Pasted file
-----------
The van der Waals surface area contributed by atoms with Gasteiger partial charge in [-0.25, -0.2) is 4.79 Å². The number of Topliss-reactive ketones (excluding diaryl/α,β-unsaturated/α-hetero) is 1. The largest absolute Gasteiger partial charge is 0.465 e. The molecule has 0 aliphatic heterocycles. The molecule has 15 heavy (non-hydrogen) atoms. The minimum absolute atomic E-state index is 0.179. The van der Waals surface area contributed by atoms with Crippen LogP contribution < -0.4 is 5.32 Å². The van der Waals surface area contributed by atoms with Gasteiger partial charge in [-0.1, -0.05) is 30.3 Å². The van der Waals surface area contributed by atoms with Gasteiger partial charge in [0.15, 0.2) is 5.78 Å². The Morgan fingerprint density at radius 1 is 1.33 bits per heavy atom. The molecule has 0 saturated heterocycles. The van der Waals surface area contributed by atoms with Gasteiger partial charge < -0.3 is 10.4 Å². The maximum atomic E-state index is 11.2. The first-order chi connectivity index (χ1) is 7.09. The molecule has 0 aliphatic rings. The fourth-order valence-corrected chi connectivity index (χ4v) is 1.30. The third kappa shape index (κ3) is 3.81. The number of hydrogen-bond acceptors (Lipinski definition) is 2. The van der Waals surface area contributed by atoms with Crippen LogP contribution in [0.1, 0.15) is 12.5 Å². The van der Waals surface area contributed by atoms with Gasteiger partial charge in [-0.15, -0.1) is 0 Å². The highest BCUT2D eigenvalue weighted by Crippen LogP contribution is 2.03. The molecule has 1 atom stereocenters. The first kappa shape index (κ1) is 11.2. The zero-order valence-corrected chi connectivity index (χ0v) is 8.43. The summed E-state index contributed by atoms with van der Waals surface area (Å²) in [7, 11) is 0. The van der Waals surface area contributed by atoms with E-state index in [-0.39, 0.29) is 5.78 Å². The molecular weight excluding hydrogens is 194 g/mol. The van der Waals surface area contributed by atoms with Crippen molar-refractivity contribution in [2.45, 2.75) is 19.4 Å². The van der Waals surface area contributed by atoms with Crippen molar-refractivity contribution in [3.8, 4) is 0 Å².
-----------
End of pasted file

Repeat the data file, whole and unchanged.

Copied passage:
The van der Waals surface area contributed by atoms with Gasteiger partial charge in [-0.25, -0.2) is 4.79 Å². The number of Topliss-reactive ketones (excluding diaryl/α,β-unsaturated/α-hetero) is 1. The largest absolute Gasteiger partial charge is 0.465 e. The molecule has 0 aliphatic heterocycles. The molecule has 15 heavy (non-hydrogen) atoms. The minimum absolute atomic E-state index is 0.179. The van der Waals surface area contributed by atoms with Crippen LogP contribution < -0.4 is 5.32 Å². The van der Waals surface area contributed by atoms with Gasteiger partial charge in [-0.1, -0.05) is 30.3 Å². The van der Waals surface area contributed by atoms with Gasteiger partial charge in [0.15, 0.2) is 5.78 Å². The Morgan fingerprint density at radius 1 is 1.33 bits per heavy atom. The molecule has 0 saturated heterocycles. The van der Waals surface area contributed by atoms with Gasteiger partial charge < -0.3 is 10.4 Å². The maximum atomic E-state index is 11.2. The first-order chi connectivity index (χ1) is 7.09. The molecule has 0 aliphatic rings. The fourth-order valence-corrected chi connectivity index (χ4v) is 1.30. The third kappa shape index (κ3) is 3.81. The number of hydrogen-bond acceptors (Lipinski definition) is 2. The van der Waals surface area contributed by atoms with Crippen LogP contribution in [0.1, 0.15) is 12.5 Å². The van der Waals surface area contributed by atoms with Gasteiger partial charge in [-0.15, -0.1) is 0 Å². The highest BCUT2D eigenvalue weighted by Crippen LogP contribution is 2.03. The molecule has 1 atom stereocenters. The first kappa shape index (κ1) is 11.2. The zero-order valence-corrected chi connectivity index (χ0v) is 8.43. The summed E-state index contributed by atoms with van der Waals surface area (Å²) in [7, 11) is 0. The van der Waals surface area contributed by atoms with E-state index in [-0.39, 0.29) is 5.78 Å². The molecular weight excluding hydrogens is 194 g/mol. The van der Waals surface area contributed by atoms with Crippen molar-refractivity contribution in [2.45, 2.75) is 19.4 Å². The van der Waals surface area contributed by atoms with Crippen molar-refractivity contribution in [3.8, 4) is 0 Å².